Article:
It was a time of simplicity. When the clanks of metal baseball bats permeated the air of a field where kids still played freeze tag. Kids all around gathered at the expense of dinner, searching for the next good time. Girls had cooties, and "burn" was a trophy of significance on the kneecaps of anyone brave enough to steal third base. It was beautiful.
And then, as the green bronco-truck became visible over the mountain draped in dusk's sunlight, I knew it was time to go. I surrendered my torn Yankee ball cap, alerting the other kids i was dismissing myself from any further outside activities; walking with slow stride, hands behind my back, clasping my cap - I made my way into a truck where authority was ready to be practiced. My father only picked me up from Warinanco Park when i stayed out too long.
The door slammed shut behind me. As focus directed itself towards my father, my eyes drowned the dashboard upfront with the blankest of empty stares.
"what have i told you?" my father rhetorically asked, wearing a full mustache and scar he'd garnered throughout his youth of running up and down streets like i did today. His focused eyes were of experience, and his daily demeanor of constant awareness, was a product of growing doubt; carrying himself like a gorilla who'd earned his title of king through approval of many battles and overcomed hardships. His voice, sat on a base, that underlined the demand of respect he endured wherever he resided, especially the car ride that afternoon.
But i had nothing to say.
The absence of a response filled the car like smoke of the curious children across the ball-field, encountering their first day of what would eventually become addiction. It was tense. It was fearful. It was my father.
But then, he handed me something.
My eyes still on the dashboard, holding a fear that had been gained throughout the years, finally loosened themselves to look at what was handed to me. I looked at him to reassure myself that a smack across the face wasn't to follow, but what i saw from my father, now forever stamped into my memory bank, surprised me - he was smiling.
His small gap, and out-stretched chocolate cheeks, hovered with chinky eyes - was an unfamiliar place, but never had a stranger felt invited in so eloquently - like love living in a home for years, waiting for my arrival.
I could see my big smile, flaunting the missing tooth my mother pulled out last week, in his unfamiliar happy eyes. But, after the trans of being lost in my dads happiness subsided, came the moment i write this article for.
Draped under a white plastic bag, awaited Michael Jackson's newly released CD, "Invincible." Clinched by my chalked hands, overlooked by a fathers smile produced by the expected reaction; I will never forget the sun beaming its last bits of light of the day through the back window, glorifying the CD I yearned.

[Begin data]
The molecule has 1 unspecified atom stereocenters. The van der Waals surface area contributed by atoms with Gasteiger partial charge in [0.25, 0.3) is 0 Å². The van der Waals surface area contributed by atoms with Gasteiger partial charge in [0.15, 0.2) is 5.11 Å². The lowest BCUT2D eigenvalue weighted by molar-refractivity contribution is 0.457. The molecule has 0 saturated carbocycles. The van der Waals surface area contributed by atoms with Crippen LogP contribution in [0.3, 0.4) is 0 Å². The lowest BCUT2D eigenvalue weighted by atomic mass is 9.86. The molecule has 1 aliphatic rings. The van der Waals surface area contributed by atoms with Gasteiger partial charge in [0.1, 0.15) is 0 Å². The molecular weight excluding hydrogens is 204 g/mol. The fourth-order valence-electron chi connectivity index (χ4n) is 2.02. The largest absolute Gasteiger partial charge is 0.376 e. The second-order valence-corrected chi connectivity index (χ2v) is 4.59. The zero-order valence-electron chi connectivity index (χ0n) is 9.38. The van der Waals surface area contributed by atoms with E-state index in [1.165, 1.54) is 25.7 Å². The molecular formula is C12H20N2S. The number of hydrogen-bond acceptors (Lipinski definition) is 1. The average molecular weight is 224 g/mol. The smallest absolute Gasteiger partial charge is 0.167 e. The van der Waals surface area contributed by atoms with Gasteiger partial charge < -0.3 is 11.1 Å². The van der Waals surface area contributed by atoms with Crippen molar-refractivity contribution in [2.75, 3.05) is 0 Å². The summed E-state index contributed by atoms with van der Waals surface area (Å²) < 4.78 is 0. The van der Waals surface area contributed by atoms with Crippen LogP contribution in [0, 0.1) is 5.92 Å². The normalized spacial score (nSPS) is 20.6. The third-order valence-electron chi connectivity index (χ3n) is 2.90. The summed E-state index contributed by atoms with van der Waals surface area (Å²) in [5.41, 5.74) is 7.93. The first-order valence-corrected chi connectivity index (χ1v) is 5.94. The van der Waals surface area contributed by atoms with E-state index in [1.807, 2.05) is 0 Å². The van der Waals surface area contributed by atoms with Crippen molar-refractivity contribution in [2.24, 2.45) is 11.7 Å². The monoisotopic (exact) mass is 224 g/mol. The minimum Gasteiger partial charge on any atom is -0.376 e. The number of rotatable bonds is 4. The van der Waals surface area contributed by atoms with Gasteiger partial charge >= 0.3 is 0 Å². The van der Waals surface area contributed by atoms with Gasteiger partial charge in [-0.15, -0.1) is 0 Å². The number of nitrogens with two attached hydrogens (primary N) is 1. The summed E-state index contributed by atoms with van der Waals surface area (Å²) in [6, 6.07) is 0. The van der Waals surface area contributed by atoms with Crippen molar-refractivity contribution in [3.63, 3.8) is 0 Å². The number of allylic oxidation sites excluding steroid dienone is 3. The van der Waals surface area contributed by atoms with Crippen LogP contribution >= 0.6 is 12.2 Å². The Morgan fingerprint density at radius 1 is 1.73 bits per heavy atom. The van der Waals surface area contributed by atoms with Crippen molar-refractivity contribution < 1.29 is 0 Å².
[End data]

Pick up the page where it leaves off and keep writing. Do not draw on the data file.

Today, i write this article with my wrists skin, permanently, and proudly, wearing a Michael Jackson tattoo. The tattoo represents a constant search for change, hopeful I can affect the world with my words, as effectively as Michael did me, with his music. I am a product. A product of his message, and music. A product of experience; experience like having an immortalized scar on the back of my head trying to spin like he once did in "Man In The Mirror"; like every night going to sleep to "Stranger In Moscow," when my feeling of emptiness needed narrating; like holding the day my father surprised me with that CD, dear to me - like innosense preserved in a Nike box.
The CD, 11 years old, sits in my car i bought 3 weeks ago.
And still - there was a time, when i would need to buy the Cd's, to scream back the ad-libs and grunts hollering through my boombox, so passionately.
Today, in a matter of seconds, the average child discovers lyrics (some incorrect) on a random website; which cares nothing about the artist or song, but solely the banners of promotion earned through visits of other interested people like him.
That CD, that sits in my car, was handed to me by my father, in light of putting a smile, that for so long awaited new material, from a then stagnant Jackson. It had been 6 years since the last Michael Jackson release, and to dedicated fans like myself - it was like the release of the New Holy Testament. The wait, my father, and the physical holding, for what felt like to me, of a trophy - creates the vivid memory that i so easily recite for your reading pleasure.